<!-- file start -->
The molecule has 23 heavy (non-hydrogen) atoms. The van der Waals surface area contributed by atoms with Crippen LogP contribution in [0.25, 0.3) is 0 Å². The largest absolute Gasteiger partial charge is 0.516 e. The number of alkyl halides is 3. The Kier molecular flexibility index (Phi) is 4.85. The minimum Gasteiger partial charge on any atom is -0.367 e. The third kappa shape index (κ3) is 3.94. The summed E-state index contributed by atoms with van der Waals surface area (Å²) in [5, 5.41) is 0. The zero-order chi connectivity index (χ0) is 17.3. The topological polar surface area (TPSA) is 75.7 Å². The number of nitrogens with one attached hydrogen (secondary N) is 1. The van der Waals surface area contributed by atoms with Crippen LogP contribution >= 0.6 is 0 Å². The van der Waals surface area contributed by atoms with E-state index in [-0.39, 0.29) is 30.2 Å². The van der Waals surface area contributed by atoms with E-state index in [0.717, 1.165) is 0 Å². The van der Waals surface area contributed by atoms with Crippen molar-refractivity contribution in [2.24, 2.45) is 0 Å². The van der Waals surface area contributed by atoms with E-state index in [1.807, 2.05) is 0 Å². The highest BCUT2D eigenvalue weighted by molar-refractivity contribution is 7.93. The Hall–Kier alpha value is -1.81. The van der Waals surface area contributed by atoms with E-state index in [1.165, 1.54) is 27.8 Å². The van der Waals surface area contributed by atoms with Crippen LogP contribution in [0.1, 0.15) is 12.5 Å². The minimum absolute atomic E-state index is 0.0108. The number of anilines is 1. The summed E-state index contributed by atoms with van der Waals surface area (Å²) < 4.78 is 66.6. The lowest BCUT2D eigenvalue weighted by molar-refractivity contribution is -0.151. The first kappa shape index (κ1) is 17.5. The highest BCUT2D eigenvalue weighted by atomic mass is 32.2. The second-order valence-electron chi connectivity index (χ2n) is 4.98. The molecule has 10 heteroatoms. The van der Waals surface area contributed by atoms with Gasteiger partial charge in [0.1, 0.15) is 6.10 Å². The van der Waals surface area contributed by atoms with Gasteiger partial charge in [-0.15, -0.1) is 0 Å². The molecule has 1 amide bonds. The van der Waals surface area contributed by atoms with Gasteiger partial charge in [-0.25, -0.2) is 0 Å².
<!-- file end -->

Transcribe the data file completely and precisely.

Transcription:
The molecule has 23 heavy (non-hydrogen) atoms. The van der Waals surface area contributed by atoms with Crippen LogP contribution in [0.25, 0.3) is 0 Å². The largest absolute Gasteiger partial charge is 0.516 e. The number of alkyl halides is 3. The Kier molecular flexibility index (Phi) is 4.85. The minimum Gasteiger partial charge on any atom is -0.367 e. The third kappa shape index (κ3) is 3.94. The summed E-state index contributed by atoms with van der Waals surface area (Å²) in [5, 5.41) is 0. The zero-order chi connectivity index (χ0) is 17.3. The topological polar surface area (TPSA) is 75.7 Å². The number of nitrogens with one attached hydrogen (secondary N) is 1. The van der Waals surface area contributed by atoms with Crippen LogP contribution >= 0.6 is 0 Å². The van der Waals surface area contributed by atoms with E-state index in [-0.39, 0.29) is 30.2 Å². The van der Waals surface area contributed by atoms with E-state index in [0.717, 1.165) is 0 Å². The van der Waals surface area contributed by atoms with Crippen molar-refractivity contribution in [2.24, 2.45) is 0 Å². The van der Waals surface area contributed by atoms with E-state index in [1.807, 2.05) is 0 Å². The highest BCUT2D eigenvalue weighted by molar-refractivity contribution is 7.93. The Hall–Kier alpha value is -1.81. The van der Waals surface area contributed by atoms with E-state index in [1.165, 1.54) is 27.8 Å². The van der Waals surface area contributed by atoms with Crippen LogP contribution in [0.1, 0.15) is 12.5 Å². The minimum absolute atomic E-state index is 0.0108. The number of anilines is 1. The summed E-state index contributed by atoms with van der Waals surface area (Å²) < 4.78 is 66.6. The lowest BCUT2D eigenvalue weighted by molar-refractivity contribution is -0.151. The first kappa shape index (κ1) is 17.5. The highest BCUT2D eigenvalue weighted by atomic mass is 32.2. The second-order valence-electron chi connectivity index (χ2n) is 4.98. The molecule has 10 heteroatoms. The van der Waals surface area contributed by atoms with Gasteiger partial charge in [0.1, 0.15) is 6.10 Å². The van der Waals surface area contributed by atoms with Gasteiger partial charge in [-0.15, -0.1) is 0 Å². The molecule has 1 amide bonds. The van der Waals surface area contributed by atoms with Gasteiger partial charge in [-0.25, -0.2) is 0 Å².